A General History and Collection of Voyages and Travels, Volume 17 eBook

Robert Kerr (writer)
This eBook from the Gutenberg Project consists of approximately 787 pages of information about A General History and Collection of Voyages and Travels, Volume 17.


General Account of the Sandwich Islands continued.—­Of the Inhabitants.—­ Their Origin.—­Persons.—­Pernicious Effects of the Ava.—­Numbers.—­ Disposition and Manners.—­Reasons for supposing them not Cannibals.—­Dress and Ornaments.—­Villages and Houses.—­Food.—­Occupations and Amusements.—­ Addicted to Gaming.—­Their extraordinary Dexterity in Swimming.—­Arts and Manufactures.—­Curious Specimens of their Sculpture.—­Kipparee, or Method of Painting Cloth.—­Mats.—­Fishing Hooks.—­Cordage.—­Salt Pans.—­Warlike Instruments.

The inhabitants of the Sandwich Islands are undoubtedly of the same race with those of New Zealand, the Society and Friendly Islands, Easter Island, and the Marquesas; a race that possesses, without any intermixture, all the known lands between the latitudes of 47 deg.  S. and 20 deg.  N., and between the longitudes of 184 deg. and 260 deg.  E. This fact, which, extraordinary as it is, might be thought sufficiently proved by the striking similarity of their manners and customs, and the general resemblance of their persons, is established, beyond all controversy, by the absolute identity of their language.

From what continent they originally emigrated, and by what steps they have spread through so vast a space, those who are curious in disquisitions of this nature, may perhaps not find it very difficult to conjecture.  It has been already observed, that they bear strong marks of affinity to some of the Indian tribes that inhabit the Ladrones and Caroline islands; and the same affinity may again be traced amongst the Battas and Malays.  When these events happened, is not so easy to ascertain; it was probably not very lately, as they are extremely populous, and have no tradition of their own origin, but what is perfectly fabulous; whilst, on the other hand, the unadulterated state of their general language, and the similarity which still prevails in their customs and manners, seem to indicate that it could not have been at any very distant period.[5]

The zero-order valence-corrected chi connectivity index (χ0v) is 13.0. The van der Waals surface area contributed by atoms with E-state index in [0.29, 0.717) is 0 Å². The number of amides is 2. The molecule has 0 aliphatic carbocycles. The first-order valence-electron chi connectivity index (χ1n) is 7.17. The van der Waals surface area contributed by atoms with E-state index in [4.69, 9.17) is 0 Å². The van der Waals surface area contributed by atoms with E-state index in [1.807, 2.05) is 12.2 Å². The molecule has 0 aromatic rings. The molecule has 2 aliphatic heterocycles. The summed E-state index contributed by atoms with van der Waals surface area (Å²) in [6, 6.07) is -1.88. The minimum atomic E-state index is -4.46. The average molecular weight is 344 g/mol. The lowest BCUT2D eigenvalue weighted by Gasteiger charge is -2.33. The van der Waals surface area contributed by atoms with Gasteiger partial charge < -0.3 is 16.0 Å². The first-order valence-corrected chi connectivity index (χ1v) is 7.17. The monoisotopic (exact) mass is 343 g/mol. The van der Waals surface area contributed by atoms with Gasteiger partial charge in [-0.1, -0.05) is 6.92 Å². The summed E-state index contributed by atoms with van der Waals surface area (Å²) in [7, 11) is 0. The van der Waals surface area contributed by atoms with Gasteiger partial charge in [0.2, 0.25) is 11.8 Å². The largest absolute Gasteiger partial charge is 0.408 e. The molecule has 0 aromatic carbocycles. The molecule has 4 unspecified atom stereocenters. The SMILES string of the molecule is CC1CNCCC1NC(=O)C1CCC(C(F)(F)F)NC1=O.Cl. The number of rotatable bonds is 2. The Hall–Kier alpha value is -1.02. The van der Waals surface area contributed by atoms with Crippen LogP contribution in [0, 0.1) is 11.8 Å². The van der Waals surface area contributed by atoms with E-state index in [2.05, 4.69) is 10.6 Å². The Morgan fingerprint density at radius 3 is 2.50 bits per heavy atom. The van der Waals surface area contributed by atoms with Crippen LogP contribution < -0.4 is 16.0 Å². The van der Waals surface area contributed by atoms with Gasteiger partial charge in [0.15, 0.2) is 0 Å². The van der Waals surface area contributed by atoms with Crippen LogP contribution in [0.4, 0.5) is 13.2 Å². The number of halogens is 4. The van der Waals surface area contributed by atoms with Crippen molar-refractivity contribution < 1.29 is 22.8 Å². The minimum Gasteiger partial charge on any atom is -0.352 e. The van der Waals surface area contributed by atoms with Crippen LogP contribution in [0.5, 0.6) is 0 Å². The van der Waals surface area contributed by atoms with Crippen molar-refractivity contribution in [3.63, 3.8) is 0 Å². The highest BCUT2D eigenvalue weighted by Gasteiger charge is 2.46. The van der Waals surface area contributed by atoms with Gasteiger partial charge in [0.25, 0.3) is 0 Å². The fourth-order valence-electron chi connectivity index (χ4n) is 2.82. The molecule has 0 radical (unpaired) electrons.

The natives of these islands are in general above the middle size, and well made; they walk very gracefully, run nimbly, and are capable of bearing great fatigue; though, upon the whole, the men are somewhat inferior, in point of strength and activity, to the Friendly islanders, and the women less delicately limbed than those of Otaheite.  Their complexion is rather darker than that of the Otaheitans, and they are not altogether so handsome a people.  However, many of both sexes had fine open countenances, and the women, in particular, had good eyes and teeth, and a sweetness and sensibility of look, which rendered them very engaging.  Their hair is of a brownish black, and neither uniformly straight, like that of the Indians of America, nor uniformly curling, as amongst the African negroes, but varying in this respect like the hair of Europeans.  One striking peculiarity in the features of every part of this great nation, I do not remember to have seen any where mentioned; which is, that even in the handsomest faces, there is always a fulness of the nostrils, without any flatness or spreading of the nose, that distinguishes them from Europeans.  It is not improbable that this may be the effect of their usual mode of salutation, which is performed by pressing the ends of their noses together.

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A General History and Collection of Voyages and Travels, Volume 17 from Project Gutenberg. Public domain.
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